Diversity in projects is important: doing a programming side project when you spend your entire day job programming has limited benefits. You might learn some marginal technical thing, or gain some familiarity with a new technology, it’s unlikely you’ll push your boundaries significantly. Too often, projects picked within your standard domain of expertise are plainly just too easy and comfortable to give you the confidence to grapple with the truly unknown, getting the experience of totally stepping back and taking on the full responsibility of doing something big from scratch.
There’s also the risk of burnout when doing side projects that are too similar to your day-to-day. Back when I was doing mostly product management in my day to day, I would do a lot of programming projects on the side. I was surprised to learn that most of the creative and intelligent programmers I was working with day-to-day weren’t doing the same, even though it was such a good way to learn new skills and try new things — by the evening, they were tired of looking at a computer and the last thing they wanted to do was more debugging or refactoring.
There’s a reason that salaries are referred to as “compensation” - you’re being compensated for doing things that you wouldn’t otherwise be doing, and doing side projects that have too much of the same shape can feel demoralizingly close to the projects we sometimes dread at work. Good side projects are intrinsic sources of inspiration and energy.
To be clear, you can learn a lot from doing a programming side project as a programmer. You might even not consider this side work a “project”: someone once told me that as a writer, their daily writing of news articles was their writing work, on the weekends was when they wrote poetry. But my suspicion is that orthogonal disciplines can bring learnings that simple forays into near adjacencies to our work cannot provide.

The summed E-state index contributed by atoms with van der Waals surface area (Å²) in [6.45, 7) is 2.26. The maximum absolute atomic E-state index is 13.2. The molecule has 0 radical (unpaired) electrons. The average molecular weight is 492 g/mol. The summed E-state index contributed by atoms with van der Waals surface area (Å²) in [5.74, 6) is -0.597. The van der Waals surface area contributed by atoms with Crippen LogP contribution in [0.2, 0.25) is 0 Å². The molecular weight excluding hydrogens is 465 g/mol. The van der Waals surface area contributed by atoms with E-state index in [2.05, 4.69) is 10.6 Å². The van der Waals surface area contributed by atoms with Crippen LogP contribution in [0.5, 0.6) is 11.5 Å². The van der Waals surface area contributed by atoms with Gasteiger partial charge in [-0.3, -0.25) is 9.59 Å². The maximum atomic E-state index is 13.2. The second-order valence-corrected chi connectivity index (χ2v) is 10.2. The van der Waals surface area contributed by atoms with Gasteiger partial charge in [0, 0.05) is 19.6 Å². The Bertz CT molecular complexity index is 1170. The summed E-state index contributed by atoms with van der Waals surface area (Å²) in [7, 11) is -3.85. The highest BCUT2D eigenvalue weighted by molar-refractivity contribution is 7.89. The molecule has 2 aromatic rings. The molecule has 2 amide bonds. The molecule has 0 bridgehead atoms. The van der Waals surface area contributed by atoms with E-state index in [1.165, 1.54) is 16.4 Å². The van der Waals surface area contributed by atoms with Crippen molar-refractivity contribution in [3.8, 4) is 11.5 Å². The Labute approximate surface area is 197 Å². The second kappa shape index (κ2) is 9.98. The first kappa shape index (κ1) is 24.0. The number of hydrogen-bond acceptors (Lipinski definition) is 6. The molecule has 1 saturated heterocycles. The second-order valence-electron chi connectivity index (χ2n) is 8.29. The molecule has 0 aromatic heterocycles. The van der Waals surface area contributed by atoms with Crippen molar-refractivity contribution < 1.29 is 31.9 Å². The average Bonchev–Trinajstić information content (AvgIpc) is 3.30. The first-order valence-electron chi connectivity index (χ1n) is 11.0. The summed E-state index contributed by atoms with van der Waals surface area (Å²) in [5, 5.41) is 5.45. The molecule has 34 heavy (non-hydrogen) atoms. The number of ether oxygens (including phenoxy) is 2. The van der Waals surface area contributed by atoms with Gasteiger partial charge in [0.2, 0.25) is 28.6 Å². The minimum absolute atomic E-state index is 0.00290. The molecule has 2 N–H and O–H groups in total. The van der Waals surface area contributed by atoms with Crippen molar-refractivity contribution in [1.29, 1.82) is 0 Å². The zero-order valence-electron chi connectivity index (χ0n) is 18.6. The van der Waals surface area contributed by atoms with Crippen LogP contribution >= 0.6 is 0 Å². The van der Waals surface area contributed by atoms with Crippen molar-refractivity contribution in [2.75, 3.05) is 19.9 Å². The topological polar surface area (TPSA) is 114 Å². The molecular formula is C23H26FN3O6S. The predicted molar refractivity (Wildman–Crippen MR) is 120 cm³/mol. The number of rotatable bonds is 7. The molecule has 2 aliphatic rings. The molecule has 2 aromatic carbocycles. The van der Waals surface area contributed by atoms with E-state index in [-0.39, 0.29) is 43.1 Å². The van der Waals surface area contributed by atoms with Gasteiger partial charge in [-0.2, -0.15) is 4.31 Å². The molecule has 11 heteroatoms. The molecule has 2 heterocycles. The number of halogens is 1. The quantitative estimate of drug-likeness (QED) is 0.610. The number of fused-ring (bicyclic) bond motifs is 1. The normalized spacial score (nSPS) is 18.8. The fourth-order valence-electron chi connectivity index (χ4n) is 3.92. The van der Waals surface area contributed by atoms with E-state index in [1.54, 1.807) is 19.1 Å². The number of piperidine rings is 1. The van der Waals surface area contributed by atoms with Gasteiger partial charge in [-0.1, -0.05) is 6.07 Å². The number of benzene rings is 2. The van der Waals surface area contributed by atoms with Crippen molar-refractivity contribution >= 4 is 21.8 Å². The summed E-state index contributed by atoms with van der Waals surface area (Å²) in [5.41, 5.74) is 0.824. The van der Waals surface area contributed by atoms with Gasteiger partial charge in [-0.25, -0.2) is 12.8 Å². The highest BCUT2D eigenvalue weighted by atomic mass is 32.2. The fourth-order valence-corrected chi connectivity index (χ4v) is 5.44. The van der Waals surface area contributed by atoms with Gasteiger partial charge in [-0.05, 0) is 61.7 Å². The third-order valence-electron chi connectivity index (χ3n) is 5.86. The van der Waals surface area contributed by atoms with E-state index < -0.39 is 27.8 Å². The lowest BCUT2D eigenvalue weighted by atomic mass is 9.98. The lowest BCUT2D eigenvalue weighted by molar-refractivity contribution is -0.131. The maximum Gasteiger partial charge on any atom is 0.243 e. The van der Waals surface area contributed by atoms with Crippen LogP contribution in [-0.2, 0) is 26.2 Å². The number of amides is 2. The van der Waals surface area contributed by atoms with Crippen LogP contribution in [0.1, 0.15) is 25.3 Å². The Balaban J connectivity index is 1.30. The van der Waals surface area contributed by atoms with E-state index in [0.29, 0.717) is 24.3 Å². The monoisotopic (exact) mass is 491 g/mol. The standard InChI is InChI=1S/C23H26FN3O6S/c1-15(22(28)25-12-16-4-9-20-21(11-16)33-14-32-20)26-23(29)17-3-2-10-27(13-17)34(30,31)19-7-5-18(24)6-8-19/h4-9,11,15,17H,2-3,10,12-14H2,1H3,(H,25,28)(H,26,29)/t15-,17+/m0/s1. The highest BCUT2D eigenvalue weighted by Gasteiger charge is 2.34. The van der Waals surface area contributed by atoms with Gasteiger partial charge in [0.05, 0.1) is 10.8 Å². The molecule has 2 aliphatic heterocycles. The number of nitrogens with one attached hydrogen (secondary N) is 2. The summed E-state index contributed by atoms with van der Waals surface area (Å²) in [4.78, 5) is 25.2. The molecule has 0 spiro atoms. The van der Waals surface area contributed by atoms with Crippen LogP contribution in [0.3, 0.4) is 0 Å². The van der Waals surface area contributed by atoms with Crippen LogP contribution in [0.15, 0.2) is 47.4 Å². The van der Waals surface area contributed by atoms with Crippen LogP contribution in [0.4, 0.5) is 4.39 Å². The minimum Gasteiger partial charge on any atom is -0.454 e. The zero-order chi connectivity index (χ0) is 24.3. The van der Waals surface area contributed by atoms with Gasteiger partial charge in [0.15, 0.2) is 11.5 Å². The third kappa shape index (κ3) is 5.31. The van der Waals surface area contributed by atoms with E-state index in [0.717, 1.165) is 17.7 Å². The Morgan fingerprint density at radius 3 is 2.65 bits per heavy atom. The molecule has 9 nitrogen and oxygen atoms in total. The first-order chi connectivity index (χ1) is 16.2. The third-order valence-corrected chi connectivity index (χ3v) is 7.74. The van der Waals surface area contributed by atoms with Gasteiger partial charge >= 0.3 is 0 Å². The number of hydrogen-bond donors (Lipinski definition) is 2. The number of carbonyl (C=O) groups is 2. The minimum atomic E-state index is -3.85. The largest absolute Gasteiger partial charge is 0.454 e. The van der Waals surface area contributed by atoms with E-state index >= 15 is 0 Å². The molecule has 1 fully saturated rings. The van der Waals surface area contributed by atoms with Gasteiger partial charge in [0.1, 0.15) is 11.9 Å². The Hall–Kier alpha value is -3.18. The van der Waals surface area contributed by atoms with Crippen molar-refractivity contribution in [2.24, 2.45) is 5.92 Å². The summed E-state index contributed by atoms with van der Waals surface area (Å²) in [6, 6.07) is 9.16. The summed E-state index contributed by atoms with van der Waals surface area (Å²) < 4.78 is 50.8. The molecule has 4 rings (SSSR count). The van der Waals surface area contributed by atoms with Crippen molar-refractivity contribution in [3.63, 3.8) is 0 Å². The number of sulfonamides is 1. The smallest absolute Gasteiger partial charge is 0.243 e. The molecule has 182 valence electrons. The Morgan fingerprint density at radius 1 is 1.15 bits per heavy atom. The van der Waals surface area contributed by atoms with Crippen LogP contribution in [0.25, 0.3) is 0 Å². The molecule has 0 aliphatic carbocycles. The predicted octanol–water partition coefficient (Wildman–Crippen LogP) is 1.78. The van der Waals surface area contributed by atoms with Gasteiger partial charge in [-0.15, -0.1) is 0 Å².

For me, woodworking has been an excellent way to get better at software projects, by adding a diversity of challenging projects that are satisfying and help push me in new directions - and as a side effect, provide many great tables, chairs, and home goods to decorate my spaces at a fraction of the cost.
I’ve often set out to make a piece of furniture, starting by just daydreaming about what is possible, inspired by the world around me. This might culminate in some designs, some calculations, some trips to the store.
Then comes the implementation phase: breaking down the end state into a series of achievable steps that combine to form the whole. A lot of flexibility and creativity is exercised here, as often you might not have the right tool or exactly the right conditions to do what you want.
Instead of just coding up another website, woodworking projects teach lessons that aren’t as obvious in software but are just as applicable to it. Woodworking projects, for a large part, are focused on the management of imperfections, in a way that challenges the idealized completely logical world of software code.
Every piece of wood, with its knots, warps, and stains, is different from every other. And the processes by which wood is shaped are not that forgiving: once a piece of wood is cut, it’s quite difficult to backtrack and cut it a different way.
It’s one thing to hear blog rants about how you should “measure twice, cut once” in software and just click on—it’s a whole other game to actually be setting up your saw to make a cut in the single piece of wood you have remaining, which needs to fit preciscely within the dimensions of a larger piece of work.
But that’s just woodworking.
Fundraising for a cause is a project that can help you learn about finances and what motivates people. Learning new languages or a new instrument can expose parts of your brain to you that you may have neglected. Starting a garden can teach you almost more about patience as it will about biology. Even throwing together a dinner party can push your boundaries: from the basics of recipes and flavors, through the operational management of serving to cleanup.
No matter what types of projects you do, doing more projects will increase your confidence and ability to execute big things.